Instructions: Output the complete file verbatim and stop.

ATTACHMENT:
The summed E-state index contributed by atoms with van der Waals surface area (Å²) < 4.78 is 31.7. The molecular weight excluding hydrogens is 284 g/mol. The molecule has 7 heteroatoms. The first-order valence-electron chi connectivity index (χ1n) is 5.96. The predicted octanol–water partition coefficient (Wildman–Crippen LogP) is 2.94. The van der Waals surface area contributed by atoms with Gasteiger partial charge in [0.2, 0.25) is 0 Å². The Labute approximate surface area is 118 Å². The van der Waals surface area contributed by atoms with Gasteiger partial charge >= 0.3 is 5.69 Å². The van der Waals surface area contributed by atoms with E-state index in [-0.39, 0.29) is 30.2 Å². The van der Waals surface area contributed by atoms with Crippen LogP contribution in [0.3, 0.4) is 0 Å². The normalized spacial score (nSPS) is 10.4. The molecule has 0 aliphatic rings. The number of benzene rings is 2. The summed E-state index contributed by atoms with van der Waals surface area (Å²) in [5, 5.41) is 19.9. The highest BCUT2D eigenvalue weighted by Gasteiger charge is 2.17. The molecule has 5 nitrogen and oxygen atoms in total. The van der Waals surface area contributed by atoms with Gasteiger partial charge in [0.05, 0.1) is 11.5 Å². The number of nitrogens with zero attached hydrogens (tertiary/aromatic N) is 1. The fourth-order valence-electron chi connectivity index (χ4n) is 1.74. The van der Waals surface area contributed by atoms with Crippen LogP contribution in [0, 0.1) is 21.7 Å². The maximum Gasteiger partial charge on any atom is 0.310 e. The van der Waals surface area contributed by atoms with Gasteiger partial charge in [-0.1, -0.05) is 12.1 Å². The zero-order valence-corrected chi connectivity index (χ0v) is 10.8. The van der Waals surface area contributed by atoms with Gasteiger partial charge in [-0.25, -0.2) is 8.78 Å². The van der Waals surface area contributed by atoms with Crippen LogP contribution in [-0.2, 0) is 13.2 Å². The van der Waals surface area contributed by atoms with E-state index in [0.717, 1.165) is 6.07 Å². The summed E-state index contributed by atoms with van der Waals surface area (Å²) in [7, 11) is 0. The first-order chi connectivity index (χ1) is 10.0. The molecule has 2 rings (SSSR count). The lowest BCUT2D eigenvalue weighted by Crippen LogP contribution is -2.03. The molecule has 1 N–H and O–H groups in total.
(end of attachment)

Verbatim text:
The summed E-state index contributed by atoms with van der Waals surface area (Å²) < 4.78 is 31.7. The molecular weight excluding hydrogens is 284 g/mol. The molecule has 7 heteroatoms. The first-order valence-electron chi connectivity index (χ1n) is 5.96. The predicted octanol–water partition coefficient (Wildman–Crippen LogP) is 2.94. The van der Waals surface area contributed by atoms with Gasteiger partial charge in [0.2, 0.25) is 0 Å². The Labute approximate surface area is 118 Å². The van der Waals surface area contributed by atoms with Gasteiger partial charge >= 0.3 is 5.69 Å². The van der Waals surface area contributed by atoms with E-state index in [-0.39, 0.29) is 30.2 Å². The van der Waals surface area contributed by atoms with Crippen LogP contribution in [0.3, 0.4) is 0 Å². The normalized spacial score (nSPS) is 10.4. The molecule has 0 aliphatic rings. The number of benzene rings is 2. The summed E-state index contributed by atoms with van der Waals surface area (Å²) in [5, 5.41) is 19.9. The highest BCUT2D eigenvalue weighted by Gasteiger charge is 2.17. The molecule has 5 nitrogen and oxygen atoms in total. The van der Waals surface area contributed by atoms with Gasteiger partial charge in [0.05, 0.1) is 11.5 Å². The number of nitrogens with zero attached hydrogens (tertiary/aromatic N) is 1. The fourth-order valence-electron chi connectivity index (χ4n) is 1.74. The van der Waals surface area contributed by atoms with Crippen LogP contribution in [0, 0.1) is 21.7 Å². The maximum Gasteiger partial charge on any atom is 0.310 e. The van der Waals surface area contributed by atoms with Gasteiger partial charge in [-0.1, -0.05) is 12.1 Å². The zero-order valence-corrected chi connectivity index (χ0v) is 10.8. The van der Waals surface area contributed by atoms with Gasteiger partial charge in [-0.25, -0.2) is 8.78 Å². The van der Waals surface area contributed by atoms with Crippen LogP contribution in [-0.2, 0) is 13.2 Å². The van der Waals surface area contributed by atoms with E-state index in [0.717, 1.165) is 6.07 Å². The summed E-state index contributed by atoms with van der Waals surface area (Å²) in [7, 11) is 0. The first-order chi connectivity index (χ1) is 10.0. The molecule has 2 rings (SSSR count). The lowest BCUT2D eigenvalue weighted by Crippen LogP contribution is -2.03. The molecule has 1 N–H and O–H groups in total.